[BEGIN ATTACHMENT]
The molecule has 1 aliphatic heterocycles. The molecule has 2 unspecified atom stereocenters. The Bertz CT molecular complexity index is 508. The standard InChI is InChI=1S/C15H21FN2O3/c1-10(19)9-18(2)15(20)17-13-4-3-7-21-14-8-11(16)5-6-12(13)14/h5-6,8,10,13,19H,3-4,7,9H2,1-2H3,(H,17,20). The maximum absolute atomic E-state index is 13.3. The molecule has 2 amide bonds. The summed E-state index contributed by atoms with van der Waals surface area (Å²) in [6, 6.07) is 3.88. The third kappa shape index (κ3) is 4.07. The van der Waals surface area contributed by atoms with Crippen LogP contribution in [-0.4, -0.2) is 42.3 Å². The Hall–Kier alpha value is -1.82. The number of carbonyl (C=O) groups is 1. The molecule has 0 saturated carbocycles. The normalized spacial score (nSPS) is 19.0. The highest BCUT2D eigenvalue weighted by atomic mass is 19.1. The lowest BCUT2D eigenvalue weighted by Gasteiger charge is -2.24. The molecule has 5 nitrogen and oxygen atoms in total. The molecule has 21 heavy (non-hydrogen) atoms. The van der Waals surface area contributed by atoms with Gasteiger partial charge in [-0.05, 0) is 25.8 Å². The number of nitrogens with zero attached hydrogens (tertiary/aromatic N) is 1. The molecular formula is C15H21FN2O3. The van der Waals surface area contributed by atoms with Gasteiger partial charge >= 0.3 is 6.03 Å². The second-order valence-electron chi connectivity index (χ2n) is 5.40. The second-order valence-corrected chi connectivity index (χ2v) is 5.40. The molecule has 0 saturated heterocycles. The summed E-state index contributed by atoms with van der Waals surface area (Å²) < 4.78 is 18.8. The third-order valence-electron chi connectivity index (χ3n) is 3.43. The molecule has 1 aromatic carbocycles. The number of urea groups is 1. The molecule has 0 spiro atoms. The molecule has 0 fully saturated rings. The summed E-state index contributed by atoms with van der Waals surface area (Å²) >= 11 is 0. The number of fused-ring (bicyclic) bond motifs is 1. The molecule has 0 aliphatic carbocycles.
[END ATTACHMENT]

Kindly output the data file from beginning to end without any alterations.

The molecule has 1 aliphatic heterocycles. The molecule has 2 unspecified atom stereocenters. The Bertz CT molecular complexity index is 508. The standard InChI is InChI=1S/C15H21FN2O3/c1-10(19)9-18(2)15(20)17-13-4-3-7-21-14-8-11(16)5-6-12(13)14/h5-6,8,10,13,19H,3-4,7,9H2,1-2H3,(H,17,20). The maximum absolute atomic E-state index is 13.3. The molecule has 2 amide bonds. The summed E-state index contributed by atoms with van der Waals surface area (Å²) in [6, 6.07) is 3.88. The third kappa shape index (κ3) is 4.07. The van der Waals surface area contributed by atoms with Crippen LogP contribution in [-0.4, -0.2) is 42.3 Å². The Hall–Kier alpha value is -1.82. The number of carbonyl (C=O) groups is 1. The molecule has 0 saturated carbocycles. The normalized spacial score (nSPS) is 19.0. The highest BCUT2D eigenvalue weighted by atomic mass is 19.1. The lowest BCUT2D eigenvalue weighted by Gasteiger charge is -2.24. The molecule has 5 nitrogen and oxygen atoms in total. The molecule has 21 heavy (non-hydrogen) atoms. The van der Waals surface area contributed by atoms with Gasteiger partial charge in [-0.05, 0) is 25.8 Å². The number of nitrogens with zero attached hydrogens (tertiary/aromatic N) is 1. The molecular formula is C15H21FN2O3. The van der Waals surface area contributed by atoms with Gasteiger partial charge >= 0.3 is 6.03 Å². The second-order valence-electron chi connectivity index (χ2n) is 5.40. The second-order valence-corrected chi connectivity index (χ2v) is 5.40. The molecule has 0 saturated heterocycles. The summed E-state index contributed by atoms with van der Waals surface area (Å²) < 4.78 is 18.8. The third-order valence-electron chi connectivity index (χ3n) is 3.43. The molecule has 1 aromatic carbocycles. The number of urea groups is 1. The molecule has 0 spiro atoms. The molecule has 0 fully saturated rings. The summed E-state index contributed by atoms with van der Waals surface area (Å²) >= 11 is 0. The number of fused-ring (bicyclic) bond motifs is 1. The molecule has 0 aliphatic carbocycles.